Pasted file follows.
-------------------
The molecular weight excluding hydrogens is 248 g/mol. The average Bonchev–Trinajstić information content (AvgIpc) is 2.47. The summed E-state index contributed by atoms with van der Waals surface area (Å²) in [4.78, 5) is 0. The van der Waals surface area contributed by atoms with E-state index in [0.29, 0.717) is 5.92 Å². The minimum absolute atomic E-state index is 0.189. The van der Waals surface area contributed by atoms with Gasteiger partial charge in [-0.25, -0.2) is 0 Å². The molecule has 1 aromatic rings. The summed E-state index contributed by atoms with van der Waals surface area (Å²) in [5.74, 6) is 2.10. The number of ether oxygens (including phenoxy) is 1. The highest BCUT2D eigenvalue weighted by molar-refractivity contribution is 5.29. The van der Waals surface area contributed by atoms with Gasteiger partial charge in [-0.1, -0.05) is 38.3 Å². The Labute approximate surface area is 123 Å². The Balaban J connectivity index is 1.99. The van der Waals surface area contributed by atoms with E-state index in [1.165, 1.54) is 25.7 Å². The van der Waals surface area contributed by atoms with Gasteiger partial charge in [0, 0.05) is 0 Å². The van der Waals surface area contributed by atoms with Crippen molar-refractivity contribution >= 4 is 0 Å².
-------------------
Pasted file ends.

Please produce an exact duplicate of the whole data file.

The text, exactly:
The molecular weight excluding hydrogens is 248 g/mol. The average Bonchev–Trinajstić information content (AvgIpc) is 2.47. The summed E-state index contributed by atoms with van der Waals surface area (Å²) in [4.78, 5) is 0. The van der Waals surface area contributed by atoms with E-state index in [0.29, 0.717) is 5.92 Å². The minimum absolute atomic E-state index is 0.189. The van der Waals surface area contributed by atoms with Gasteiger partial charge in [-0.25, -0.2) is 0 Å². The molecule has 1 aromatic rings. The summed E-state index contributed by atoms with van der Waals surface area (Å²) in [5.74, 6) is 2.10. The number of ether oxygens (including phenoxy) is 1. The highest BCUT2D eigenvalue weighted by molar-refractivity contribution is 5.29. The van der Waals surface area contributed by atoms with Gasteiger partial charge in [-0.1, -0.05) is 38.3 Å². The Labute approximate surface area is 123 Å². The Balaban J connectivity index is 1.99. The van der Waals surface area contributed by atoms with E-state index in [1.165, 1.54) is 25.7 Å². The van der Waals surface area contributed by atoms with Gasteiger partial charge in [0, 0.05) is 0 Å². The van der Waals surface area contributed by atoms with Crippen molar-refractivity contribution >= 4 is 0 Å².